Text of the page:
Wanting to learn AI? Mark Cuban has a free AI bootcamp that may be coming to a city near you – Fortune

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You might know him from his medication company Cost Plus Drugs or from previously owning the Dallas Mavericks. Otherwise you’re bound to know him from his deal-brokering on Shark Tank.

But for many students, Mark Cuban is the reason why they’re able to learn about arguably one of the most important emerging skills right now: AI.

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This year, in more than 18 cities across the country, high school students will be able to learn the latest developments of AI, including ChatGPT, entirely for free through the Mark Cuban Foundation AI Bootcamps Initiative.

“There are two types of companies in the world right now—those that understand AI and those who don’t,” Cuban tells Fortune in an email.

“I want to see more kids ready and excited to learn more about AI and be part of the way it is changing society. By democratizing AI education, we empower these kids to shape their futures and contribute meaningfully to the digital economy.”

Bringing free AI education nationwide

Founded in 2019, thousands of students have AI training in subjects like machine learning, natural language processing, and AI ethics.

The requirements to apply for 2024’s bootcamps are simple. In fact, no coding or tech knowledge is needed. Students just need to be in 9th–12th grade next school year and living within driving distance of one of the camps. The locations include:

  • California: Pasadena; Mountain View
  • Florida: Fort Lauderdale; Miami; Palm Beach Gardens
  • Georgia: Atlanta
  • Illinois: Chicago
  • Indiana: Indianapolis
  • Michigan: Detroit; Pontiac
  • Minnesota: Minneapolis
  • Missouri: St. Louis
  • Nebraska: Omaha
  • Pennsylvania: Philadelphia
  • Texas: Addison; Houston; Plano
  • Washington D.C.

For 2024, each bootcamp will occur over three Saturdays on November 2, 9, and 16 and will host 20 to 25 students. The teachers consist of volunteers from local businesses and corporations. Previously, AI experts from Walmart and McDonald’s were among them.

“It’s not so much that we’re addressing gaps in the education world, but we recognize that teaching kids about cutting-edge technologies is not the strength of most public schools. We’re removing as many barriers as possible to give our students a hands-on way to learn about AI and actually get to use the technology to build applications that solve problems in their daily lives,” Cuban says.

Many universities have taken similar approaches to teaching about the rapidly growing field of AI. Schools like Columbia, Caltech, and the University of Houston offer AI bootcamps. And even companies like Google and IBM have ways to learn AI subjects, prompt engineering for example, online. But, many offerings range in terms of price and are largely entirely virtual.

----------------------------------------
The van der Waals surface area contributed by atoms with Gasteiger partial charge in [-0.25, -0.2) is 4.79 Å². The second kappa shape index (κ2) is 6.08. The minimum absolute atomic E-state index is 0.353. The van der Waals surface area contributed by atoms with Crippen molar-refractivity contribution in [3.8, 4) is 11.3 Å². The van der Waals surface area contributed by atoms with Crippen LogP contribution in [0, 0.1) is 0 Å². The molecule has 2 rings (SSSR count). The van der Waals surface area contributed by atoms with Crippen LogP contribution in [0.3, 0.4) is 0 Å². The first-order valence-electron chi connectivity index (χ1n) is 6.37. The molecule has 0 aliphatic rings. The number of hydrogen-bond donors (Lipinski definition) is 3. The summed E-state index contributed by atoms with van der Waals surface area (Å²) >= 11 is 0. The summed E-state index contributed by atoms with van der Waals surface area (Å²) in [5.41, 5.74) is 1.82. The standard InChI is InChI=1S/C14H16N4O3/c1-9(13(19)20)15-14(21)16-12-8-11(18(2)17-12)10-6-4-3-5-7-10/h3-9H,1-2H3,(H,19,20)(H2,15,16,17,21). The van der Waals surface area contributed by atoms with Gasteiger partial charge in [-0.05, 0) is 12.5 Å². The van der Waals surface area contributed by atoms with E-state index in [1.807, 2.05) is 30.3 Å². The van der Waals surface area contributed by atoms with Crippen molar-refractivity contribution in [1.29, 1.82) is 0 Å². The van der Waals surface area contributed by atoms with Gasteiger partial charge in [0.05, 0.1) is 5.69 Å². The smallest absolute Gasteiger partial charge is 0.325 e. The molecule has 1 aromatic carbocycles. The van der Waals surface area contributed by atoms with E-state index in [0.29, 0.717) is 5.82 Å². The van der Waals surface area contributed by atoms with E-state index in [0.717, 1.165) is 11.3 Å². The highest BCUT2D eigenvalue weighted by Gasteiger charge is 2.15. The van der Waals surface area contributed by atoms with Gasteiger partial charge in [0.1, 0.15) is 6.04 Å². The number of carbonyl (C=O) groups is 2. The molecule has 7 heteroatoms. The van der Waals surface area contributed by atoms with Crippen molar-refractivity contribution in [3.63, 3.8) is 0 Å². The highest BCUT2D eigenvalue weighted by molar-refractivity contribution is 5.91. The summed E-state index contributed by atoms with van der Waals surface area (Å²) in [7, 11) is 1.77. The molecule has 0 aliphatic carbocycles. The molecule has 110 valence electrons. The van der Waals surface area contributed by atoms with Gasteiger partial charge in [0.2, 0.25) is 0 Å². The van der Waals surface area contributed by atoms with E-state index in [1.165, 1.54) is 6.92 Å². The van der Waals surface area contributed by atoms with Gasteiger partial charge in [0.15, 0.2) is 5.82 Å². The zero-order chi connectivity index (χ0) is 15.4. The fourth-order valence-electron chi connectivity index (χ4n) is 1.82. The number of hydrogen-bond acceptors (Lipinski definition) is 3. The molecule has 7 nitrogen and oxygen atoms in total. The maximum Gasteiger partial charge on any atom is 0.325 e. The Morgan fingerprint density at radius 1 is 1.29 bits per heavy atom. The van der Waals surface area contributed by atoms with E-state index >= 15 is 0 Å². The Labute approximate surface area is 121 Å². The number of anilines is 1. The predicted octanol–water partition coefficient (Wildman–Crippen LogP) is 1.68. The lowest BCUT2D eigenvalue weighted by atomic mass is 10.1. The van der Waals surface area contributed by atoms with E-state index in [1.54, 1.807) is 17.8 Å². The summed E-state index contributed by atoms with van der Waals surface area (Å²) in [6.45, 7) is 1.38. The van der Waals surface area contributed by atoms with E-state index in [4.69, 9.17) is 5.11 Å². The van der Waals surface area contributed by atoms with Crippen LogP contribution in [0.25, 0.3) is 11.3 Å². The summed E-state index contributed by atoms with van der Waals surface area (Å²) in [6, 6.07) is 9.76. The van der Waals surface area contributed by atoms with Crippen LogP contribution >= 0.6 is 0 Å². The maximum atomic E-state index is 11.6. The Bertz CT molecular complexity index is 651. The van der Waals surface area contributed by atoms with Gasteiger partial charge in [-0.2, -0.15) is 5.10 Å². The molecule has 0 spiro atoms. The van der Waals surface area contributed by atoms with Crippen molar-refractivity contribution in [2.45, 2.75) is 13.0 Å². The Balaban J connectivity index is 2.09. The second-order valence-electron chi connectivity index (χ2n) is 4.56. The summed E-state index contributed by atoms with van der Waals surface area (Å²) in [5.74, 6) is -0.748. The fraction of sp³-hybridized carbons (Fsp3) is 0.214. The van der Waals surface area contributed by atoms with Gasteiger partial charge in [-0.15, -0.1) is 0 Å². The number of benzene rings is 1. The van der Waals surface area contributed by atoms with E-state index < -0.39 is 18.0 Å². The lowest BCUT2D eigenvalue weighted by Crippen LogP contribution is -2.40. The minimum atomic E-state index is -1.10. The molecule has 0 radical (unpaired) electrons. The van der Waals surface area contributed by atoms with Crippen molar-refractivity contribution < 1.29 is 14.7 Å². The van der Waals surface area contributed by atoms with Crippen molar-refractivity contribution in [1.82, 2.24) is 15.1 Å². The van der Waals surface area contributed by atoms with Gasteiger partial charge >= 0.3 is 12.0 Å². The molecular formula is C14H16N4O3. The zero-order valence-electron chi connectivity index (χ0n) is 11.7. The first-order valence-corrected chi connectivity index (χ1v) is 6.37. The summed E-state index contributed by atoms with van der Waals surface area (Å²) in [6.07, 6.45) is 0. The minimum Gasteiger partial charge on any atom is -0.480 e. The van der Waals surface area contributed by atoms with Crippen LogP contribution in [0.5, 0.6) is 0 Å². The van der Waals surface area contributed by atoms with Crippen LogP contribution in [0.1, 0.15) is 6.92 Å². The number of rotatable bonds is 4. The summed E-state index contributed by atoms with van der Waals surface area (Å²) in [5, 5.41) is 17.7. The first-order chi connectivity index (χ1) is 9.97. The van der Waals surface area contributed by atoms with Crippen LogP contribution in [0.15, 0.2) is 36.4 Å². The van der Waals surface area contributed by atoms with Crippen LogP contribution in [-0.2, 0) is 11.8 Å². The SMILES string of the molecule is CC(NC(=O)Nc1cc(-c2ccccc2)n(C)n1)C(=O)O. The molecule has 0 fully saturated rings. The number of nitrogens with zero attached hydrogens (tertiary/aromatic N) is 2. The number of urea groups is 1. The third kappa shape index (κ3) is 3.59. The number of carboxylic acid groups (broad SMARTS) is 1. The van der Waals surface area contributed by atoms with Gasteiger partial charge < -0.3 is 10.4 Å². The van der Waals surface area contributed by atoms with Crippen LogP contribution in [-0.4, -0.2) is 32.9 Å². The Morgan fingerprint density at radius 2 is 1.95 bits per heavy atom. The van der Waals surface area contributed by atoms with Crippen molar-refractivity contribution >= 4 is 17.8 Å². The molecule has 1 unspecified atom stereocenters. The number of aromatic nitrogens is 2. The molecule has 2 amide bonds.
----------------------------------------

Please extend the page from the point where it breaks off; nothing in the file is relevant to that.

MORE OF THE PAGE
Cuban’s emphasis on education

This isn’t Cuban’s first foray into the education space. For years, he has been vocal about making college more affordable and easing the burden it places on students—especially when it comes to student loan debt. 

In 2014, he launched a U.S. student loan debt clock (it currently reads at over $2.1 trillion—which exceeds credit card and auto loan debt, combined). More recently, he expressed his support for President Joe Biden’s initial proposal to forgive $10,000 in student loan debt per borrower.

But above all, Cuban has noted that having liberal arts education—and applying it to the world of tech—can be extremely valuable.

“AI needs to be taught about the world as it happens and given different perspectives about the output of models. So try to find ways to apply your liberal arts education to AI, and I think you will be more valued than people expect,” he notes.

AI is widely expected to transform the nature of the workforce in the coming years, with some jobs likely to be replaced and many more complemented by the new technology. According to the IMF, about 60% of jobs in advanced economics may be impacted by AI. 

Cuban’s bootcamp hopes to play a part in preparing students for school and jobs of the future.

“I hope students will use their newfound skills to innovate, create, and ultimately disrupt industries,” Cuban says. “The goal is for them to apply what they’ve learned to build successful businesses and solve problems in their communities. And we hope the camp will be just the start of their AI journey and they’ll continue to learn.”

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